In a recent interview by Lex Fridman, Jeff Bezos explains that at Amazon, they are always working at two different levels of detail:
There are big things that are really important to manage, and then there are small things. Internally into Amazon, we call them paper cuts. So we’re always working on the big things, if you ask me. And most of the energy goes into the big things, as it should, and you can identify the big things.
But in addition to that, there are all these little tiny customer experience deficiencies, and we call those paper cuts. We make long lists of them. And then we have dedicated teams that go fix paper cuts because the teams working on the big issues never get to the paper cuts. They never work their way down the list to get to… They’re working on big things, as they should and as you want them to. And so you need special teams who are charged with fixing paper cuts.
I think it’s a great strategy. However, when I open the Kindle App for MacOS every day I wonder if the app is made by the same Amazon Jeff Bezos is talking about. I’m pretty sure Bezos does not use the app for reading Kindle books1.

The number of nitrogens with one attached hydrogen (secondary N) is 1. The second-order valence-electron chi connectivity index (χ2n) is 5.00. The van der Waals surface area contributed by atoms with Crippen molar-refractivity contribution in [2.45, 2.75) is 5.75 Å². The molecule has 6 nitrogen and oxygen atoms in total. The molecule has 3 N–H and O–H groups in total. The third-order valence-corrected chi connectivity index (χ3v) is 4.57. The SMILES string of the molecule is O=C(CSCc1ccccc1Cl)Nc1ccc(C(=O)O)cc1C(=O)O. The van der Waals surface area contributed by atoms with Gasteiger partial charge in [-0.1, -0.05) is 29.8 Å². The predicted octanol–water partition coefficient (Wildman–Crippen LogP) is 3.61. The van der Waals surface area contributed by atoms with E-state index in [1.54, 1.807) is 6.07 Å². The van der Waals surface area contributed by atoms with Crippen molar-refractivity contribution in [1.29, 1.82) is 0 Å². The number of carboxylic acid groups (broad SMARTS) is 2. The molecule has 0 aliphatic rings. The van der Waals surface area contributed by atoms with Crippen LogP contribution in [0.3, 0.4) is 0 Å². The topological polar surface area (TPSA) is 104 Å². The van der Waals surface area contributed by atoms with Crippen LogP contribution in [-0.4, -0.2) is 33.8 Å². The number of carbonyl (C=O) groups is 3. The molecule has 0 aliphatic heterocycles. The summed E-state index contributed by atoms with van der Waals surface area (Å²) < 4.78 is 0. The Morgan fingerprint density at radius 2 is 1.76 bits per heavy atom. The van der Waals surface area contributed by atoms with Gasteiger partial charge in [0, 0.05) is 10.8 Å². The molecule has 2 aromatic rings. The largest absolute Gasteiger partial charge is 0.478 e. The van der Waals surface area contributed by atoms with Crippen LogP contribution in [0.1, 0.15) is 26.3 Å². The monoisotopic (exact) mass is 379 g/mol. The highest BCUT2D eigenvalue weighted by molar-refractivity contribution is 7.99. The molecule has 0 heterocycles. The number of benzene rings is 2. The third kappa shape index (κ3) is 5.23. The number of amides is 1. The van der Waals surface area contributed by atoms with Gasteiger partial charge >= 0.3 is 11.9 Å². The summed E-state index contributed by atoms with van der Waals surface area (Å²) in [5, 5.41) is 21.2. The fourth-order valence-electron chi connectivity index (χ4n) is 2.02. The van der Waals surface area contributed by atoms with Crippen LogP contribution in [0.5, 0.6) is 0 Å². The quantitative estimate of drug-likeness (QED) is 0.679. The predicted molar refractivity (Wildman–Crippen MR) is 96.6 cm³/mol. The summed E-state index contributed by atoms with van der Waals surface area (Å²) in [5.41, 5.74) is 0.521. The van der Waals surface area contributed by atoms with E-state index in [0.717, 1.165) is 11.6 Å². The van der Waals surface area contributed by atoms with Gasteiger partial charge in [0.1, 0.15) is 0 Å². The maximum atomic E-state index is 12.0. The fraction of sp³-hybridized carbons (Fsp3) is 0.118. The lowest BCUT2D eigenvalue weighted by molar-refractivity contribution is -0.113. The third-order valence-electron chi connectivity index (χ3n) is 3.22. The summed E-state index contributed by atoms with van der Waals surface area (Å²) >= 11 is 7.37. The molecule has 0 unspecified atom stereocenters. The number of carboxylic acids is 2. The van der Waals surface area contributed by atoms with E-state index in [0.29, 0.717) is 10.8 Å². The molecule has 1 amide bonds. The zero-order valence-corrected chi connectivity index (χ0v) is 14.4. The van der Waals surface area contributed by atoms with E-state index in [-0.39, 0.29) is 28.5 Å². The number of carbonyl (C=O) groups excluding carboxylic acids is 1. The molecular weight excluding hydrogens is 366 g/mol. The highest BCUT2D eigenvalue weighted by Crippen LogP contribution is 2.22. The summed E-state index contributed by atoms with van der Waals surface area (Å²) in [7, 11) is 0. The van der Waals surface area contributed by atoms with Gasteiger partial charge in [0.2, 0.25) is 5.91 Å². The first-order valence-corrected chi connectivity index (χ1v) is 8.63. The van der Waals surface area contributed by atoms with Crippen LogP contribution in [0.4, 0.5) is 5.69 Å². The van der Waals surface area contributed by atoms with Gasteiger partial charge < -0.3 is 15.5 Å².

From a user-interface point of view, the Kindle App is pretty simple. But now and then, someone at Amazon feels the need to change things that are already solved. For example, in the latest update to the Kindle App, someone felt that the font page number at the bottom left of the screen was way too big… and reduced the font to the point that it’s very hard to read. (There is no option to change that font size on the app.)
There is a whole list of things that, if fixed, could make the Kindle App a great app. A small example: Command-C does not work for copying highlighted text. If you want to copy text, you need to open a contextual menu and choose the copy option from there. Those are the paper cuts that Bezos is referring to.
I still have the illusion the Kindle App deficiencies make it into Amazon’s paper cuts list before the end of 2024.
The Kindle device, on the other hand, provides a very good experience. I’m referring to the Kindle App for MacOS here. ↩︎